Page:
Legionella: virulence factors and host response

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Purpose of review

Legionella pneumophila is a facultative intracellular pathogen and an important cause of community-acquired and nosocomial pneumonia. This review focuses on the latest literature examining Legionella's virulence strategies and the mammalian host response.

Recent findings

Recent studies identify novel virulence strategies used by L. pneumophila and new aspects of the host immune response to this pathogen. Legionella prevents acidification of the phagosome by recruiting Rab1, a host protein. Legionella also blocks a conserved endoplasmic reticulum stress response. To access iron from host stores, L. pneumophila upregulates more regions allowing vacuolar colocalization N. In response to Legionella, the host cell may activate caspase-1, caspase-11 (mice) or caspase-4 (humans). Caspase-3 and apoptosis are activated by a secreted, bacterial effector. Infected cells send signals to their uninfected neighbors, allowing the elaboration of inflammatory cytokines in trans. Antibody subclasses provide robust protection against Legionella.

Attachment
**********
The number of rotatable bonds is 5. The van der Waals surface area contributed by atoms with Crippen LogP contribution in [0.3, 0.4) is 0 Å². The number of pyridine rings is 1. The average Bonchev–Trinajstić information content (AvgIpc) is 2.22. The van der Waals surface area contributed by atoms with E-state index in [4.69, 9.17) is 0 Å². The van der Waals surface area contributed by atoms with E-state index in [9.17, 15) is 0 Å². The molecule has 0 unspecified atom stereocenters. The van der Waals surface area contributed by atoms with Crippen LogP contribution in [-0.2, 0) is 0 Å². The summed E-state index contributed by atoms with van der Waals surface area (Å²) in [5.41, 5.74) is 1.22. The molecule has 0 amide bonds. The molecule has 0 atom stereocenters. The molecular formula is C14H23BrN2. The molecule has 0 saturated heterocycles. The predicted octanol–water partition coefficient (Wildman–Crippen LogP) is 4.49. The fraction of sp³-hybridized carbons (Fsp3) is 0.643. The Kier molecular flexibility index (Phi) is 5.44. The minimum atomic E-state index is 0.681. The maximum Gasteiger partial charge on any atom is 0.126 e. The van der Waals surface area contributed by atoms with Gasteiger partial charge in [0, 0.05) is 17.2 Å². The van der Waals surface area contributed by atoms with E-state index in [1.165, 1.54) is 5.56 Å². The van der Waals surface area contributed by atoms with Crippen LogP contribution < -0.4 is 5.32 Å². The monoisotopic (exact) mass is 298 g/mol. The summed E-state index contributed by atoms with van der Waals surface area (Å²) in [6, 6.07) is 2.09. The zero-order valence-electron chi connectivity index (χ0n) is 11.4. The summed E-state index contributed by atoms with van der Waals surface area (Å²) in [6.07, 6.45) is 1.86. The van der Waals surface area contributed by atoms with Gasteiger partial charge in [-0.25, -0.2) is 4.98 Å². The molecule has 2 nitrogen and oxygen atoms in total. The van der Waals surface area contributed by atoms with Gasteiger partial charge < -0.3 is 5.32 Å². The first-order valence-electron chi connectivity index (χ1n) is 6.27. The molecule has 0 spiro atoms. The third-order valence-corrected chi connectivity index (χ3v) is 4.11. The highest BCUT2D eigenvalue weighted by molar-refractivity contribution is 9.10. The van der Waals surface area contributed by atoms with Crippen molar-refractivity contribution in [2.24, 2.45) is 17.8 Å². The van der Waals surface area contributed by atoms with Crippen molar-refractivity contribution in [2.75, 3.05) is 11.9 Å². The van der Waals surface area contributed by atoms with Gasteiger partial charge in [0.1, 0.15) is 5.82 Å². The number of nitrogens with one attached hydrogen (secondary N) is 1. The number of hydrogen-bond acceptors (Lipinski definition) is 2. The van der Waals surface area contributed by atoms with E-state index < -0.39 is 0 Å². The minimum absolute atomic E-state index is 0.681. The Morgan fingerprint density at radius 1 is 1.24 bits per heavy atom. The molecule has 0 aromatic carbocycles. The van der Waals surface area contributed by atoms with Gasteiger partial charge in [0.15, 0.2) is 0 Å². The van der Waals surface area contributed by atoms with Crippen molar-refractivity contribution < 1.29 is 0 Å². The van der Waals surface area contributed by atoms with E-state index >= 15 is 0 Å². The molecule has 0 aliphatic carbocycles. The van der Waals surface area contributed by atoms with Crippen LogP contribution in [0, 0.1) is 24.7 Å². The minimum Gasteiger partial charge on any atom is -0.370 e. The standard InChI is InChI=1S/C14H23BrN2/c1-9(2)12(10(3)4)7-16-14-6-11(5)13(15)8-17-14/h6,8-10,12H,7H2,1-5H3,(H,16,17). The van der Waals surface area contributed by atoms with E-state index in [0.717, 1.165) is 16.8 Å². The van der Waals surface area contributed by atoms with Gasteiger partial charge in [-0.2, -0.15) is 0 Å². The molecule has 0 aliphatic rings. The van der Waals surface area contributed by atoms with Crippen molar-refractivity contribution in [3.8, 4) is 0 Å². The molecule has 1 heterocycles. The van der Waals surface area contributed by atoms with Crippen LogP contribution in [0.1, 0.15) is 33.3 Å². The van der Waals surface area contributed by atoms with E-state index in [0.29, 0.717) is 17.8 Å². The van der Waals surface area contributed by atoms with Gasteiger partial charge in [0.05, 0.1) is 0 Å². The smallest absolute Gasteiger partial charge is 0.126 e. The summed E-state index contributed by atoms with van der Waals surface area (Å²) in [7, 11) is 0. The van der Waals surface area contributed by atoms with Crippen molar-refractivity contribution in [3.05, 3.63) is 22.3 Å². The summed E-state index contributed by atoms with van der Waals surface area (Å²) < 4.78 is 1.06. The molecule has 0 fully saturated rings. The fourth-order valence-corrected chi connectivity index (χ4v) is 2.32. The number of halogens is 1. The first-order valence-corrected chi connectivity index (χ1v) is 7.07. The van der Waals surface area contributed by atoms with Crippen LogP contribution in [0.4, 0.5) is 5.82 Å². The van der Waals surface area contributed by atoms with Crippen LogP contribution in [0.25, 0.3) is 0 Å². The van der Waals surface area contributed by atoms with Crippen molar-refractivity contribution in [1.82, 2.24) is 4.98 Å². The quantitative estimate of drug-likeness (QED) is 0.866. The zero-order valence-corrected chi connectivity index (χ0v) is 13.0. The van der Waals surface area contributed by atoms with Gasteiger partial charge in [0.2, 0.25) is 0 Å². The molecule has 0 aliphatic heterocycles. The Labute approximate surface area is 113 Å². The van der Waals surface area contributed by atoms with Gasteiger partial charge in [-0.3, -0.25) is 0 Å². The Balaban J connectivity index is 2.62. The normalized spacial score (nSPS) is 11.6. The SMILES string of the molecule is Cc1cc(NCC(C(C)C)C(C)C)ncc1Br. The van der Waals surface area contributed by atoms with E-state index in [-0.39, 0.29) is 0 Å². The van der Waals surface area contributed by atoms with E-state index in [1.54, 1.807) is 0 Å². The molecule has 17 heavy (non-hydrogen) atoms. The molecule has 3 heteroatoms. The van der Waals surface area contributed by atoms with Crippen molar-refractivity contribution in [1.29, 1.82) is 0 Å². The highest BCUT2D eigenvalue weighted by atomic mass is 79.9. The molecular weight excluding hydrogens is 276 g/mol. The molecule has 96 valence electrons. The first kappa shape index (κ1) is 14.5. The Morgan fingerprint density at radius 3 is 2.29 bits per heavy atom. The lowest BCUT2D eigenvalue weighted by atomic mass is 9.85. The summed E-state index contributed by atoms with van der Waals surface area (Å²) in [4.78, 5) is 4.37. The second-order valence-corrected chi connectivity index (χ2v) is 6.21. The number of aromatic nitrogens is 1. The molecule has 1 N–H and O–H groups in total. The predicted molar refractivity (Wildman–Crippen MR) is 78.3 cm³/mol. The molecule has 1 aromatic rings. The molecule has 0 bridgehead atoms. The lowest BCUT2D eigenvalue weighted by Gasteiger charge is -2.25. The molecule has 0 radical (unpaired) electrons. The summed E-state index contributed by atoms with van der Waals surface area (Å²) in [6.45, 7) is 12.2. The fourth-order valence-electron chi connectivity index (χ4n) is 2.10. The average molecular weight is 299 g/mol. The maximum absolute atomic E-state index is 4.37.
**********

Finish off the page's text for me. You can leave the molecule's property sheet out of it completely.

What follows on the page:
L. pneumophila is a significant human pathogen that lives in amoebae in the environment but may opportunistically infect the alveolar macrophage. To maintain its intracellular lifestyle, Legionella extracts essential iron from the cell, blocks inflammatory responses and manipulates trafficking to avoid fusion with the lysosome. The mammalian host has counter strategies, which include the release of proinflammatory cytokines, the activation of caspases and antibody-mediated immunity.

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